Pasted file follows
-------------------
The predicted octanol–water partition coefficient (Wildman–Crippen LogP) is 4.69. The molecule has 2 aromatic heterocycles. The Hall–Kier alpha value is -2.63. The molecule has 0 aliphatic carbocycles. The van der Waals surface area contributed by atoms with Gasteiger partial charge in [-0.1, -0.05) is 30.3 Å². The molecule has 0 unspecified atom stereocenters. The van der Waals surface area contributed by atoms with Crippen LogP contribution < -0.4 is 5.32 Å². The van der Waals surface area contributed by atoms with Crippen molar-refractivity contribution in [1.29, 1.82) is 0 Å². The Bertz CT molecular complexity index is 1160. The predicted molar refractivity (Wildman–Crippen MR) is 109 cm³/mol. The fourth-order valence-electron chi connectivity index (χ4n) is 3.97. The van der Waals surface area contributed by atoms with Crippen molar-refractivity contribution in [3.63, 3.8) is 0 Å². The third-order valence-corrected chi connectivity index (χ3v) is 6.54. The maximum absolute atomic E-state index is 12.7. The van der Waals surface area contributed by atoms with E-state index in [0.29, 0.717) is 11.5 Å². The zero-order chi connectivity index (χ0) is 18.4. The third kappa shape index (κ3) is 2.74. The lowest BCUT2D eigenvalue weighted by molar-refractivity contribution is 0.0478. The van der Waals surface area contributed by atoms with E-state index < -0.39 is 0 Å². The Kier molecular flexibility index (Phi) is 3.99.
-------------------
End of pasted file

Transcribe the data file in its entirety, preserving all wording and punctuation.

The predicted octanol–water partition coefficient (Wildman–Crippen LogP) is 4.69. The molecule has 2 aromatic heterocycles. The Hall–Kier alpha value is -2.63. The molecule has 0 aliphatic carbocycles. The van der Waals surface area contributed by atoms with Gasteiger partial charge in [-0.1, -0.05) is 30.3 Å². The molecule has 0 unspecified atom stereocenters. The van der Waals surface area contributed by atoms with Crippen LogP contribution < -0.4 is 5.32 Å². The van der Waals surface area contributed by atoms with Crippen molar-refractivity contribution in [1.29, 1.82) is 0 Å². The Bertz CT molecular complexity index is 1160. The predicted molar refractivity (Wildman–Crippen MR) is 109 cm³/mol. The fourth-order valence-electron chi connectivity index (χ4n) is 3.97. The van der Waals surface area contributed by atoms with Crippen molar-refractivity contribution in [3.63, 3.8) is 0 Å². The third-order valence-corrected chi connectivity index (χ3v) is 6.54. The maximum absolute atomic E-state index is 12.7. The van der Waals surface area contributed by atoms with E-state index in [0.29, 0.717) is 11.5 Å². The zero-order chi connectivity index (χ0) is 18.4. The third kappa shape index (κ3) is 2.74. The lowest BCUT2D eigenvalue weighted by molar-refractivity contribution is 0.0478. The van der Waals surface area contributed by atoms with E-state index < -0.39 is 0 Å². The Kier molecular flexibility index (Phi) is 3.99.